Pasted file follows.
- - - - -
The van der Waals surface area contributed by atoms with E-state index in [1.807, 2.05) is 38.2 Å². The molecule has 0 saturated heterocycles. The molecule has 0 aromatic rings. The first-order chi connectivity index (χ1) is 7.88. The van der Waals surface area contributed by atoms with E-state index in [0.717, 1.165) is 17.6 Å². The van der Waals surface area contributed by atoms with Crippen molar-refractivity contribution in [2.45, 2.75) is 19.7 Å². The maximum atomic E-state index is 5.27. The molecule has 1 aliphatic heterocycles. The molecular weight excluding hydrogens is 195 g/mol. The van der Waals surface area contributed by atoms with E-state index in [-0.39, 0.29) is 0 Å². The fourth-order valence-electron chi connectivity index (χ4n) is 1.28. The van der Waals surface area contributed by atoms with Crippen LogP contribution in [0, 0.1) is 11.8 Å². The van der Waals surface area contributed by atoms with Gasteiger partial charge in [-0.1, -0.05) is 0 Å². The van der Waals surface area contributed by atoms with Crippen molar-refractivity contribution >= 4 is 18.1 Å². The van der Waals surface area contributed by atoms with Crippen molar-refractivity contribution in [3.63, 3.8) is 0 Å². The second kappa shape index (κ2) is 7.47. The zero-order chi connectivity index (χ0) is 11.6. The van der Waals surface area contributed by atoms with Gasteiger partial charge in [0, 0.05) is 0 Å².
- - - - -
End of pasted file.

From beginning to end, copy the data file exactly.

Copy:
The van der Waals surface area contributed by atoms with E-state index in [1.807, 2.05) is 38.2 Å². The molecule has 0 saturated heterocycles. The molecule has 0 aromatic rings. The first-order chi connectivity index (χ1) is 7.88. The van der Waals surface area contributed by atoms with E-state index in [0.717, 1.165) is 17.6 Å². The van der Waals surface area contributed by atoms with Crippen molar-refractivity contribution in [2.45, 2.75) is 19.7 Å². The maximum atomic E-state index is 5.27. The molecule has 1 aliphatic heterocycles. The molecular weight excluding hydrogens is 195 g/mol. The van der Waals surface area contributed by atoms with E-state index in [-0.39, 0.29) is 0 Å². The fourth-order valence-electron chi connectivity index (χ4n) is 1.28. The van der Waals surface area contributed by atoms with Crippen LogP contribution in [0, 0.1) is 11.8 Å². The van der Waals surface area contributed by atoms with Gasteiger partial charge in [-0.1, -0.05) is 0 Å². The van der Waals surface area contributed by atoms with Crippen molar-refractivity contribution >= 4 is 18.1 Å². The van der Waals surface area contributed by atoms with Crippen molar-refractivity contribution in [3.63, 3.8) is 0 Å². The second kappa shape index (κ2) is 7.47. The zero-order chi connectivity index (χ0) is 11.6. The van der Waals surface area contributed by atoms with Gasteiger partial charge in [0, 0.05) is 0 Å².